A Malian soldier stands guard near an armoured vehicle in the recently liberated town of Konna (Reuters)
Islamist militants in northern Mali have reportedly been driven out of the key towns of Timbuktu and Kidal.
French Col. Thierry Burkhard, chief military spokesman in Paris, said Malian troops backed by the French army have entered Timbuktu and are securing the city, while al-Qaida-linked militants fled into the desert.
President Francois Hollande confirmed that Malian and French troops are "winning the battle," to end the Islamists' 10-month rule on the city.
"In the heart of people from northern Mali, it's a relief - freedom finally," said Cheick Sormoye, a Timbuktu resident who fled to the capital, Bamako, after rebels imposed the strict Islamic version of Sharia, or religious law, in the fabled town.
French forces backed by paratroopers and helicopters had set the terrain for ground troops to free Timbuktu, seizing the airport and roads accessing the town during a night raid.
MNLA takes Kidal
Meanwhile the secular separatist Tuareg rebel group of MNLA (National Movement for the Liberation of Azawad) said it has recaptured the eastern town of Kidal from Islamists forces.
"We have taken control of Kidal and of the neighbouring towns of Tessalit and In Khalil," MNLA spokesperson Moussa ag Assarid told Le Figaro. "Our movement is now fully enrolled in the fight against terrorism."
MNLA fighters played a pivotal role in starting the rebellion against the Malian government last spring.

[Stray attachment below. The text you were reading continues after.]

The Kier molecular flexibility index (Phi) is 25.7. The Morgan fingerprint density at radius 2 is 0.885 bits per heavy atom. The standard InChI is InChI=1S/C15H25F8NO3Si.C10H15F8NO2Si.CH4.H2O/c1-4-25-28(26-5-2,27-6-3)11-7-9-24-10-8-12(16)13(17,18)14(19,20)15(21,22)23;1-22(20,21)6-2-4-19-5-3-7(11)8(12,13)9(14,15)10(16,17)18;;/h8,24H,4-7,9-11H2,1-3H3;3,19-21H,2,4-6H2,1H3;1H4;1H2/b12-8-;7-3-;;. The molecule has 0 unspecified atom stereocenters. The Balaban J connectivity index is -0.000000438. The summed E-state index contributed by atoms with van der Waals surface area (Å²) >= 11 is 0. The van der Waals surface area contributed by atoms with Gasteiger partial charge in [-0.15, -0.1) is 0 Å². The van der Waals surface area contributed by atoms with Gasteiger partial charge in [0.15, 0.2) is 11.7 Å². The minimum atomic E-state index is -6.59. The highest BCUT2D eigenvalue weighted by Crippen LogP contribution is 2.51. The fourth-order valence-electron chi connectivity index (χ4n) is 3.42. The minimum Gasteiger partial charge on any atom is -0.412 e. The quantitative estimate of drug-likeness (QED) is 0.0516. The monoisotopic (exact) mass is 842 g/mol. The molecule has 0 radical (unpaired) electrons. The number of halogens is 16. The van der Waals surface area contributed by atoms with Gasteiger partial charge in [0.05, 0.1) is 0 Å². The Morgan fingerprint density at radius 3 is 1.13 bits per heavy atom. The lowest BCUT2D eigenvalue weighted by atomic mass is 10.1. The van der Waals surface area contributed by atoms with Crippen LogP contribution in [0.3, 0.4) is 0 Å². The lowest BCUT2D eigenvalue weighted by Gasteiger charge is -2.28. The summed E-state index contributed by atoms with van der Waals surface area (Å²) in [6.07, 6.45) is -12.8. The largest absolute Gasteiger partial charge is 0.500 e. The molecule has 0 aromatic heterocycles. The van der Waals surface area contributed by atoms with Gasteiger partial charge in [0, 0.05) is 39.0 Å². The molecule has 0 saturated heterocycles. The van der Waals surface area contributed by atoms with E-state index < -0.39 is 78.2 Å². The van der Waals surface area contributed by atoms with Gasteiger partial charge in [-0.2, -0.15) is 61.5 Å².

Wanting an independent state in northern Mali called Azawad, the MNLA took advantage of a military coup that deposed President Amadou Toumani Toure to seize part of the country.
However their successful rebellion was quickly hijacked by Ansar Dine's Islamist rebels that took control of the whole northern Mali, striking an alliance with al-Qaida in the Islamic Maghreb (AQIM) and the Movement for Unity and Jihad in West Africa (MUJAO).
MNLA has exhibited a contradictory stance towards France's intervention, in aid of Malian troops, against the Islamists.
"If they support the French air strikes, they will lose local support. If they support the rebels, they will lose support on an international level," Salma Belaala, Marie Curie advanced Researcher on North African Islamic movements at Warwick University, told IBTimes UK.
"We are not asking for the French army to leave," Assarid told Le Figaro. "But we don't approve when it [the French army] leads the Malian army back on our territory, where it has committed abuses and violence in the past."
If confirmed, MNLA's takeover of Kidal will further complicate France's advance and Mali's difficult and instable geo-political situation.
Kidal was believed to be the next target of the French-led offensive.
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